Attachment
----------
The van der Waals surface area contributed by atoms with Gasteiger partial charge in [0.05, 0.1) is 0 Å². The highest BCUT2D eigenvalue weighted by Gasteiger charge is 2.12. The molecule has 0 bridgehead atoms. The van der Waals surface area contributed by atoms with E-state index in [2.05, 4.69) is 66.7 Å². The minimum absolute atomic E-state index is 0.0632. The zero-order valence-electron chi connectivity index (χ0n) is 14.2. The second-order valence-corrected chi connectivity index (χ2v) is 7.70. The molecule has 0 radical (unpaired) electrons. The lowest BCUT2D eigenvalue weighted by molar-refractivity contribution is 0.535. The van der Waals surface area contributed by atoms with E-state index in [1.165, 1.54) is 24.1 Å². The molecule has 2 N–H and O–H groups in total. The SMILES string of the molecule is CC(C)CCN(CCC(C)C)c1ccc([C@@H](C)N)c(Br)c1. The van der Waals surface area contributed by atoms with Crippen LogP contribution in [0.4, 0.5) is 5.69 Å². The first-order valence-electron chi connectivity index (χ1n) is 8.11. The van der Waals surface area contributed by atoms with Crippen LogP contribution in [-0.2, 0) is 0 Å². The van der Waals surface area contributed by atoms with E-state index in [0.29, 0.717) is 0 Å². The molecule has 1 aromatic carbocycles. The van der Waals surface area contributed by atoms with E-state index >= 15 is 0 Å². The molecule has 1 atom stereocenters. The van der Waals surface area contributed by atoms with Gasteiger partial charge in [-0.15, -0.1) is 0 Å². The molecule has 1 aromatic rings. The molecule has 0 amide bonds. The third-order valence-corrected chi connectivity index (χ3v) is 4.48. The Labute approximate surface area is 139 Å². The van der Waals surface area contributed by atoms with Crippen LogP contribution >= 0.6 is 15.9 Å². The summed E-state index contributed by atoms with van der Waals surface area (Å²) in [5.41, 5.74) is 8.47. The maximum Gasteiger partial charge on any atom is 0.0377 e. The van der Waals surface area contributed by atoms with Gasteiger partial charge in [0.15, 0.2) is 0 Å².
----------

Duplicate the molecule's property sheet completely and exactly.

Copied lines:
The van der Waals surface area contributed by atoms with Gasteiger partial charge in [0.05, 0.1) is 0 Å². The highest BCUT2D eigenvalue weighted by Gasteiger charge is 2.12. The molecule has 0 bridgehead atoms. The van der Waals surface area contributed by atoms with E-state index in [2.05, 4.69) is 66.7 Å². The minimum absolute atomic E-state index is 0.0632. The zero-order valence-electron chi connectivity index (χ0n) is 14.2. The second-order valence-corrected chi connectivity index (χ2v) is 7.70. The molecule has 0 radical (unpaired) electrons. The lowest BCUT2D eigenvalue weighted by molar-refractivity contribution is 0.535. The van der Waals surface area contributed by atoms with E-state index in [1.165, 1.54) is 24.1 Å². The molecule has 2 N–H and O–H groups in total. The SMILES string of the molecule is CC(C)CCN(CCC(C)C)c1ccc([C@@H](C)N)c(Br)c1. The van der Waals surface area contributed by atoms with Crippen LogP contribution in [0.4, 0.5) is 5.69 Å². The first-order valence-electron chi connectivity index (χ1n) is 8.11. The van der Waals surface area contributed by atoms with Crippen LogP contribution in [-0.2, 0) is 0 Å². The van der Waals surface area contributed by atoms with E-state index in [0.29, 0.717) is 0 Å². The molecule has 1 aromatic carbocycles. The van der Waals surface area contributed by atoms with E-state index >= 15 is 0 Å². The molecule has 1 atom stereocenters. The van der Waals surface area contributed by atoms with Gasteiger partial charge in [-0.15, -0.1) is 0 Å². The molecule has 1 aromatic rings. The molecule has 0 amide bonds. The third-order valence-corrected chi connectivity index (χ3v) is 4.48. The Labute approximate surface area is 139 Å². The van der Waals surface area contributed by atoms with Crippen LogP contribution >= 0.6 is 15.9 Å². The summed E-state index contributed by atoms with van der Waals surface area (Å²) in [5.41, 5.74) is 8.47. The maximum Gasteiger partial charge on any atom is 0.0377 e. The van der Waals surface area contributed by atoms with Gasteiger partial charge in [0.15, 0.2) is 0 Å².